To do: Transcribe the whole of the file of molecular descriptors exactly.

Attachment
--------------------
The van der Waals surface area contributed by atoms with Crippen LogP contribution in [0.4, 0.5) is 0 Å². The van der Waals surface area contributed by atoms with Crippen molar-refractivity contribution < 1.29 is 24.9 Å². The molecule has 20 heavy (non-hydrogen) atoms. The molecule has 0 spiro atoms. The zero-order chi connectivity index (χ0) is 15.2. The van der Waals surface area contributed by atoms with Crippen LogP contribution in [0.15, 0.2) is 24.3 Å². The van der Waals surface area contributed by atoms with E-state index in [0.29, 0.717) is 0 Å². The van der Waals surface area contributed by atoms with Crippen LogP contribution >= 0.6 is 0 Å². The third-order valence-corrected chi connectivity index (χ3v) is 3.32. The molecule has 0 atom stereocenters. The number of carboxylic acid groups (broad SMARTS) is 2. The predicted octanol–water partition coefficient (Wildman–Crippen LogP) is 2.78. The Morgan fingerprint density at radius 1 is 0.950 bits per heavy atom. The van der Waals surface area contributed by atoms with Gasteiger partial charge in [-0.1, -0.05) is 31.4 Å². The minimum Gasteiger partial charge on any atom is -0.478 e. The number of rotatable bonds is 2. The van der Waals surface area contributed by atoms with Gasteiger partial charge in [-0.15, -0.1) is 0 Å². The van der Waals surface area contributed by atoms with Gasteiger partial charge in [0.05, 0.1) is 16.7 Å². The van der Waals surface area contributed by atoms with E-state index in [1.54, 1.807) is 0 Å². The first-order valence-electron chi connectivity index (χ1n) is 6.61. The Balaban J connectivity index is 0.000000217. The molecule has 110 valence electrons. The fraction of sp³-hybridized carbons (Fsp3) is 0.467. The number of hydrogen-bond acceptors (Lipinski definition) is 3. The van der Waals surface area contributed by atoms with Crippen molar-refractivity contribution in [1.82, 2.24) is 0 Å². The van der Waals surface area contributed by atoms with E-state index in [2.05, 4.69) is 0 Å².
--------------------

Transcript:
The van der Waals surface area contributed by atoms with Crippen LogP contribution in [0.4, 0.5) is 0 Å². The van der Waals surface area contributed by atoms with Crippen molar-refractivity contribution < 1.29 is 24.9 Å². The molecule has 20 heavy (non-hydrogen) atoms. The molecule has 0 spiro atoms. The zero-order chi connectivity index (χ0) is 15.2. The van der Waals surface area contributed by atoms with Crippen LogP contribution in [0.15, 0.2) is 24.3 Å². The van der Waals surface area contributed by atoms with E-state index in [0.29, 0.717) is 0 Å². The van der Waals surface area contributed by atoms with Crippen LogP contribution >= 0.6 is 0 Å². The third-order valence-corrected chi connectivity index (χ3v) is 3.32. The molecule has 0 atom stereocenters. The number of carboxylic acid groups (broad SMARTS) is 2. The predicted octanol–water partition coefficient (Wildman–Crippen LogP) is 2.78. The Morgan fingerprint density at radius 1 is 0.950 bits per heavy atom. The van der Waals surface area contributed by atoms with Gasteiger partial charge in [-0.1, -0.05) is 31.4 Å². The minimum Gasteiger partial charge on any atom is -0.478 e. The number of rotatable bonds is 2. The van der Waals surface area contributed by atoms with Gasteiger partial charge in [-0.15, -0.1) is 0 Å². The van der Waals surface area contributed by atoms with Gasteiger partial charge in [0.05, 0.1) is 16.7 Å². The van der Waals surface area contributed by atoms with E-state index in [1.54, 1.807) is 0 Å². The first-order valence-electron chi connectivity index (χ1n) is 6.61. The Balaban J connectivity index is 0.000000217. The molecule has 110 valence electrons. The fraction of sp³-hybridized carbons (Fsp3) is 0.467. The number of hydrogen-bond acceptors (Lipinski definition) is 3. The van der Waals surface area contributed by atoms with Crippen molar-refractivity contribution in [1.82, 2.24) is 0 Å². The van der Waals surface area contributed by atoms with E-state index in [2.05, 4.69) is 0 Å².